j: It never hurts to have an anticipated audience. It allows you to come out the gate with a sense of momentum. But unfortunately everyone doesn’t have an audience right out the gate and they have to go out and put their product or service in front of people. Even if you do have an audience in the beginning, it’s about sustaining and build on that audience. I’m a fan of slow and steady. Going at a pace that you can manage and that allows your business to be as success as it can be. Building real relationships with your customers and growing at an organic speed.

(The previous answer I couldn't relate to more. Every single one of our business ventures is going to be different than the next. Yet we get on IG or YouTube and we're told that our business isn't where it "should" be because we're not doing A or B. We're being pitched. It's your business mind you and success doesn't happen over night. Anyway back to the interview..)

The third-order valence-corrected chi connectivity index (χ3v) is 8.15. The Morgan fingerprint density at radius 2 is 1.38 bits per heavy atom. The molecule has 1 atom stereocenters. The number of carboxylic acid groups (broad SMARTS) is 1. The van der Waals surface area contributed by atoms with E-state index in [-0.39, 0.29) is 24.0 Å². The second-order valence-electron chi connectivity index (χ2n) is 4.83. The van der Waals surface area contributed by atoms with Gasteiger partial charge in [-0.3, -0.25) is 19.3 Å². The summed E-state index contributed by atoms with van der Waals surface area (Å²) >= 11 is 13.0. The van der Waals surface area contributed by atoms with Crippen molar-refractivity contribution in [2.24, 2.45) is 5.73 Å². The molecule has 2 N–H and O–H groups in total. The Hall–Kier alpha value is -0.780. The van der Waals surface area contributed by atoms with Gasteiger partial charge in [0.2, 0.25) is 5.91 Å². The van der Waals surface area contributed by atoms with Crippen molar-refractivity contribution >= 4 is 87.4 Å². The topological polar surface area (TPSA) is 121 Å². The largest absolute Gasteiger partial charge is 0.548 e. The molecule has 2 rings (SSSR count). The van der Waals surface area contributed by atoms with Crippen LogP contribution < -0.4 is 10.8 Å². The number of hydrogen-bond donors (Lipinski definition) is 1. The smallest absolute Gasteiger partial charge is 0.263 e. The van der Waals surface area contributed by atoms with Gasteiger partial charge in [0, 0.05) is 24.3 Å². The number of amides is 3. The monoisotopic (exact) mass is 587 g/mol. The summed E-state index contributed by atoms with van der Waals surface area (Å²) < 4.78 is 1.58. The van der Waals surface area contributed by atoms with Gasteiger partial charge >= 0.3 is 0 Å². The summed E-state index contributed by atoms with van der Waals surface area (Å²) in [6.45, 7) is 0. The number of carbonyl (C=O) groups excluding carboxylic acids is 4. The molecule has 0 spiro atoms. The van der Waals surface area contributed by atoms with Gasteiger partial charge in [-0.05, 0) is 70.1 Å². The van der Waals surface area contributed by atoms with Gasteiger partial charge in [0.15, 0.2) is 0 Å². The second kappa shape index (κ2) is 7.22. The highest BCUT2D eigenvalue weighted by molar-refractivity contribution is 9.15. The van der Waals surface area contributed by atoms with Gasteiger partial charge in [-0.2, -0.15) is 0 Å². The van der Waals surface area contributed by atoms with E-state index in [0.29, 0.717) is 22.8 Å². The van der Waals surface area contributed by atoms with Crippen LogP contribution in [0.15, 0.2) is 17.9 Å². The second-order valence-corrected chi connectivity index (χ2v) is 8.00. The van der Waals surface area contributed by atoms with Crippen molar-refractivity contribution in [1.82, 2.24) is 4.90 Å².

s: You mentioned to me that you’re working on building your multimedia company, All Things Are Possible. I think through all the ups and downs of creating a startup we get the chance to learn a lot about ourselves as entrepreneurs. Is there anything new you’ve learned about yourself during the process?

j: I’ve learned that patience is my most valuable asset. Understanding that things happen when they are suppose to happen. I’ve also learned that building a great team is the true key to business success. Putting people in the position to maximize their skillsets and talents. ATAP is such a grandiose idea and is built around teamwork and cultivating talent.

s: What type of work or project brings you the most happiness?